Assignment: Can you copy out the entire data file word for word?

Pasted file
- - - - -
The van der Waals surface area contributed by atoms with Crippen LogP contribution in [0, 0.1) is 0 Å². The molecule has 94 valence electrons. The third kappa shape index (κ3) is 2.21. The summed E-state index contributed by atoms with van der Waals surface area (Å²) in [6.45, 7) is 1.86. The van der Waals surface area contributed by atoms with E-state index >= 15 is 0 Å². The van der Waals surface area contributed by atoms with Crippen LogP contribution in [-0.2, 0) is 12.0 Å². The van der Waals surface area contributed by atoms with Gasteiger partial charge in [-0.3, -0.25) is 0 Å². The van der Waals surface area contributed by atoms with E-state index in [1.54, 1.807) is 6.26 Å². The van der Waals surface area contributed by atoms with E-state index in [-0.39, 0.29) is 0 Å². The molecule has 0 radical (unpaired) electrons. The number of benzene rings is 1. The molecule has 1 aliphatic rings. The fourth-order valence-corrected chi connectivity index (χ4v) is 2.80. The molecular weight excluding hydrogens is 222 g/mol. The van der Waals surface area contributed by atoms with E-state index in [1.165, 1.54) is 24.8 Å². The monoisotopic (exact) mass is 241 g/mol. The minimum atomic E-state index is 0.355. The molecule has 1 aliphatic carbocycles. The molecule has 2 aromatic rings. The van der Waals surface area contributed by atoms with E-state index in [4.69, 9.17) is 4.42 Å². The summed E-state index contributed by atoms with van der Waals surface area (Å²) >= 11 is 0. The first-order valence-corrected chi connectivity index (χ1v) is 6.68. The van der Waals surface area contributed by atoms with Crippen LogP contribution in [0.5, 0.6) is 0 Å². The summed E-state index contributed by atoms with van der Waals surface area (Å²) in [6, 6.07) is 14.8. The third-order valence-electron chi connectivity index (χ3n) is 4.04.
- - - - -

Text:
The van der Waals surface area contributed by atoms with Crippen LogP contribution in [0, 0.1) is 0 Å². The molecule has 94 valence electrons. The third kappa shape index (κ3) is 2.21. The summed E-state index contributed by atoms with van der Waals surface area (Å²) in [6.45, 7) is 1.86. The van der Waals surface area contributed by atoms with E-state index >= 15 is 0 Å². The van der Waals surface area contributed by atoms with Crippen LogP contribution in [-0.2, 0) is 12.0 Å². The van der Waals surface area contributed by atoms with Gasteiger partial charge in [-0.3, -0.25) is 0 Å². The van der Waals surface area contributed by atoms with E-state index in [1.54, 1.807) is 6.26 Å². The van der Waals surface area contributed by atoms with E-state index in [-0.39, 0.29) is 0 Å². The molecule has 0 radical (unpaired) electrons. The number of benzene rings is 1. The molecule has 1 aliphatic rings. The fourth-order valence-corrected chi connectivity index (χ4v) is 2.80. The molecular weight excluding hydrogens is 222 g/mol. The van der Waals surface area contributed by atoms with E-state index in [1.165, 1.54) is 24.8 Å². The monoisotopic (exact) mass is 241 g/mol. The minimum atomic E-state index is 0.355. The molecule has 1 aliphatic carbocycles. The molecule has 2 aromatic rings. The van der Waals surface area contributed by atoms with E-state index in [4.69, 9.17) is 4.42 Å². The summed E-state index contributed by atoms with van der Waals surface area (Å²) >= 11 is 0. The first-order valence-corrected chi connectivity index (χ1v) is 6.68. The van der Waals surface area contributed by atoms with Crippen LogP contribution in [0.5, 0.6) is 0 Å². The summed E-state index contributed by atoms with van der Waals surface area (Å²) in [6, 6.07) is 14.8. The third-order valence-electron chi connectivity index (χ3n) is 4.04.